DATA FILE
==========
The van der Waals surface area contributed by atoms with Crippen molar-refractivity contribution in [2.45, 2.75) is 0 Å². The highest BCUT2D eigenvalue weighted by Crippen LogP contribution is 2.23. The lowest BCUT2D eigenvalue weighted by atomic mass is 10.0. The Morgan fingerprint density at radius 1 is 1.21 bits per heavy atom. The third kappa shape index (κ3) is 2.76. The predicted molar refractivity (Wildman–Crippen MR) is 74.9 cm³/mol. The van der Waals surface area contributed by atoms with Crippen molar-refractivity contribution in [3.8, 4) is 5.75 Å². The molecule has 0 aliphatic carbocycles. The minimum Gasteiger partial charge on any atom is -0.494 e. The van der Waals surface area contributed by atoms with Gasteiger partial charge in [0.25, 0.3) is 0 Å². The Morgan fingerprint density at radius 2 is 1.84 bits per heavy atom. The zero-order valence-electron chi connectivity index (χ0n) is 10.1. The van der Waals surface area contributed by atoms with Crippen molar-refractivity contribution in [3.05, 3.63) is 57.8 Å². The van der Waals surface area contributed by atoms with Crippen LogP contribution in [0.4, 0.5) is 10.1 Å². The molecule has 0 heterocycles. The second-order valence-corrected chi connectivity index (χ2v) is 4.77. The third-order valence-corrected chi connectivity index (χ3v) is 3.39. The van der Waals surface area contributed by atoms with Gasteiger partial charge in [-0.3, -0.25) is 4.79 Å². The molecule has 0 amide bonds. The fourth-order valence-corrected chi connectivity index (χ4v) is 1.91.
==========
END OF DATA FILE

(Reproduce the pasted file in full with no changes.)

The van der Waals surface area contributed by atoms with Crippen molar-refractivity contribution in [2.45, 2.75) is 0 Å². The highest BCUT2D eigenvalue weighted by Crippen LogP contribution is 2.23. The lowest BCUT2D eigenvalue weighted by atomic mass is 10.0. The Morgan fingerprint density at radius 1 is 1.21 bits per heavy atom. The third kappa shape index (κ3) is 2.76. The predicted molar refractivity (Wildman–Crippen MR) is 74.9 cm³/mol. The van der Waals surface area contributed by atoms with Crippen molar-refractivity contribution in [3.8, 4) is 5.75 Å². The molecule has 0 aliphatic carbocycles. The minimum Gasteiger partial charge on any atom is -0.494 e. The van der Waals surface area contributed by atoms with Gasteiger partial charge in [0.25, 0.3) is 0 Å². The Morgan fingerprint density at radius 2 is 1.84 bits per heavy atom. The zero-order valence-electron chi connectivity index (χ0n) is 10.1. The van der Waals surface area contributed by atoms with Crippen molar-refractivity contribution in [3.05, 3.63) is 57.8 Å². The van der Waals surface area contributed by atoms with Crippen LogP contribution in [0.4, 0.5) is 10.1 Å². The molecule has 0 heterocycles. The second-order valence-corrected chi connectivity index (χ2v) is 4.77. The third-order valence-corrected chi connectivity index (χ3v) is 3.39. The van der Waals surface area contributed by atoms with Gasteiger partial charge in [-0.3, -0.25) is 4.79 Å². The molecule has 0 amide bonds. The fourth-order valence-corrected chi connectivity index (χ4v) is 1.91.